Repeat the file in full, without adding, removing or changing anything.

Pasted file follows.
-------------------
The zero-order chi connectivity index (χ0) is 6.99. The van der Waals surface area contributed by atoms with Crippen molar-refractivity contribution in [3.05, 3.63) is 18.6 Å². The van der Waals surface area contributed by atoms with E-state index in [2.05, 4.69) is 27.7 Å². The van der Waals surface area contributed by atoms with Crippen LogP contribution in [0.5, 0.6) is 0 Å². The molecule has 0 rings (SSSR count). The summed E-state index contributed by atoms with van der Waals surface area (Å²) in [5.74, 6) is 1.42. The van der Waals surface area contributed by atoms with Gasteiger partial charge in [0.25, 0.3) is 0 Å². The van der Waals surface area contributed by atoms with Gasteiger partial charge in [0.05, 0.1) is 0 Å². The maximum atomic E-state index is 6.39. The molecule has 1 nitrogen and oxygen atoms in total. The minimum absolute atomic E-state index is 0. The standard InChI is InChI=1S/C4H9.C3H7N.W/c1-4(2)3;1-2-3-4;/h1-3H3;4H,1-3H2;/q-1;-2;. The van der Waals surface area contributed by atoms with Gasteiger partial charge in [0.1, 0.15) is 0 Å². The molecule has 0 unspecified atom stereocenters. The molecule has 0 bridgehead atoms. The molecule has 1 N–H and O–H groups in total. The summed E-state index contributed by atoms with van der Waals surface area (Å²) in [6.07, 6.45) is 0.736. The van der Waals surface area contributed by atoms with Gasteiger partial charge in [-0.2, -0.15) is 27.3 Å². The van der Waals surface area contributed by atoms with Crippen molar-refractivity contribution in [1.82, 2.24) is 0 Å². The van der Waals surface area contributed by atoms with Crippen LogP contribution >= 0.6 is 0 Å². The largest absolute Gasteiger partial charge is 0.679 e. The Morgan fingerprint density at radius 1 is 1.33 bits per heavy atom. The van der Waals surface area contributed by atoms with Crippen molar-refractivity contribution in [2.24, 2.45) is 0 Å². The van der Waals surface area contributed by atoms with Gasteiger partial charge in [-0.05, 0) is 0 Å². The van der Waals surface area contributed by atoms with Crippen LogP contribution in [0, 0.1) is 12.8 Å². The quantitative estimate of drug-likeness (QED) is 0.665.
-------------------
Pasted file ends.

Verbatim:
The zero-order chi connectivity index (χ0) is 6.99. The van der Waals surface area contributed by atoms with Crippen molar-refractivity contribution in [3.05, 3.63) is 18.6 Å². The van der Waals surface area contributed by atoms with E-state index in [2.05, 4.69) is 27.7 Å². The van der Waals surface area contributed by atoms with Crippen LogP contribution in [0.5, 0.6) is 0 Å². The molecule has 0 rings (SSSR count). The summed E-state index contributed by atoms with van der Waals surface area (Å²) in [5.74, 6) is 1.42. The van der Waals surface area contributed by atoms with Gasteiger partial charge in [0.25, 0.3) is 0 Å². The van der Waals surface area contributed by atoms with Gasteiger partial charge in [0.05, 0.1) is 0 Å². The maximum atomic E-state index is 6.39. The molecule has 1 nitrogen and oxygen atoms in total. The minimum absolute atomic E-state index is 0. The standard InChI is InChI=1S/C4H9.C3H7N.W/c1-4(2)3;1-2-3-4;/h1-3H3;4H,1-3H2;/q-1;-2;. The van der Waals surface area contributed by atoms with Gasteiger partial charge in [0.1, 0.15) is 0 Å². The molecule has 0 unspecified atom stereocenters. The molecule has 0 bridgehead atoms. The molecule has 1 N–H and O–H groups in total. The summed E-state index contributed by atoms with van der Waals surface area (Å²) in [6.07, 6.45) is 0.736. The van der Waals surface area contributed by atoms with Gasteiger partial charge in [-0.2, -0.15) is 27.3 Å². The van der Waals surface area contributed by atoms with Crippen molar-refractivity contribution in [1.82, 2.24) is 0 Å². The van der Waals surface area contributed by atoms with Crippen LogP contribution >= 0.6 is 0 Å². The largest absolute Gasteiger partial charge is 0.679 e. The Morgan fingerprint density at radius 1 is 1.33 bits per heavy atom. The van der Waals surface area contributed by atoms with Crippen molar-refractivity contribution in [2.24, 2.45) is 0 Å². The van der Waals surface area contributed by atoms with Gasteiger partial charge in [-0.05, 0) is 0 Å². The van der Waals surface area contributed by atoms with Crippen LogP contribution in [0, 0.1) is 12.8 Å². The quantitative estimate of drug-likeness (QED) is 0.665.